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electionlineWeekly — September 14, 2017

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 VI. Legal Updates

California: Judge John Menedez has dismissed a suit against Siskiyou County Registrar of Voters Colleen Setzer, the county’s sheriff and several state employees and agencies brought by Hmong residents of the county who alleged in they were discriminated against during a voter fraud investigation.

North Carolina: A state Supreme Court ruling has made it possible for two-member county boards of elections to continue to do their work while the larger lawsuit about the state’s electoral process proceeds. Associate Justice Mike Morgan issued an order on Sept. 1 that says local election boards with just two members can conduct business. Their votes have to be unanimous to take effect, he said.

Texas: Late last week, plaintiffs in the ongoing suit against the state’s new voter ID law asked all 14 judges of the 5th Circuit Court of Appeals to void a prior ruling by a three-judge panel of the court that would allow the state to use the ID law for this year’s elections.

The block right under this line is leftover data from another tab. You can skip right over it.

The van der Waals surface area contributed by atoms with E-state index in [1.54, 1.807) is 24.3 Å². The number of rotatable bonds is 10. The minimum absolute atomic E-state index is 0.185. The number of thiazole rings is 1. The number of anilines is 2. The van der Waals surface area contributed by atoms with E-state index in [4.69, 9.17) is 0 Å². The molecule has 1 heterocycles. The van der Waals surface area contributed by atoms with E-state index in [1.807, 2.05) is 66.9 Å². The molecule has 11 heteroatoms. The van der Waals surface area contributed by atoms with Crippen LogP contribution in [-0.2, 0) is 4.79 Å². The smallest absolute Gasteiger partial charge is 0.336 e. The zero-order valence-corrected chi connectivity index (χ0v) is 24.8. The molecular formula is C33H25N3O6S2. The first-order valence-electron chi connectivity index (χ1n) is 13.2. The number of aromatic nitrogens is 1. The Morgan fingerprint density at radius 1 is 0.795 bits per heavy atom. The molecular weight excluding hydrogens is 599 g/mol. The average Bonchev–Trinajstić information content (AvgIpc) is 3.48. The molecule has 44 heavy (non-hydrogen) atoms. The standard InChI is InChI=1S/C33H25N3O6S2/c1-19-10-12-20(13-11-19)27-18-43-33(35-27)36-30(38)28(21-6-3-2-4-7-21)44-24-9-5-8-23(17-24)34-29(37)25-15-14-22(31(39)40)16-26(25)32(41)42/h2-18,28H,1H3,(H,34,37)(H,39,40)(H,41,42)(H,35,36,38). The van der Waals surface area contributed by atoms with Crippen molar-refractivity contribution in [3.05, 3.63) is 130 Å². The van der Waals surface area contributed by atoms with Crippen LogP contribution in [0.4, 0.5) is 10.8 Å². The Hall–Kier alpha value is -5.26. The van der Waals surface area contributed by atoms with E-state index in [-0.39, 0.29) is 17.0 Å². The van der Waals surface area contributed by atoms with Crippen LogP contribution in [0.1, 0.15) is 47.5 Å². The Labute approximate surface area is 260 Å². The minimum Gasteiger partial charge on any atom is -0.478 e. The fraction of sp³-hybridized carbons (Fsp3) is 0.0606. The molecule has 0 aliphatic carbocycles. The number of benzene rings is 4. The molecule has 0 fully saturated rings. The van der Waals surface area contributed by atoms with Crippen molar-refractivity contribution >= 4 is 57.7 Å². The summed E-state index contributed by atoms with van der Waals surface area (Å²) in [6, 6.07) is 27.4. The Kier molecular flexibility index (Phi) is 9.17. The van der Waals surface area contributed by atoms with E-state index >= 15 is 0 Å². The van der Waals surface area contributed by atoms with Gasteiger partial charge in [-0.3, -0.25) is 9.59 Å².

Also in Texas, in a 5-4 ruling, the U.S. Supreme Court blocked two lower court rulings that had required Texas to redraw certain congressional and state House districts after the lower courts ruled the district lines discriminate against minorities. According to the Houston Chronicle, the justices gave no reasons in their one-paragraph statement granting a request from Texas that it not be forced to draw new districts until the Supreme Court reviewed the lower court's decision.

Utah: U.S. District Court Judge Jill Parrish has rejected a request by the Navajo Nation Human Rights Commission to rule in their favor in their suit against San Juan County and its decision to move to vote-by-mail. The suit alleges that the reduced number of polling places burdens Navajo voters who must sometimes drive hours to vote. Judge Parrish also rejected a request by the county to dismiss the lawsuit outright.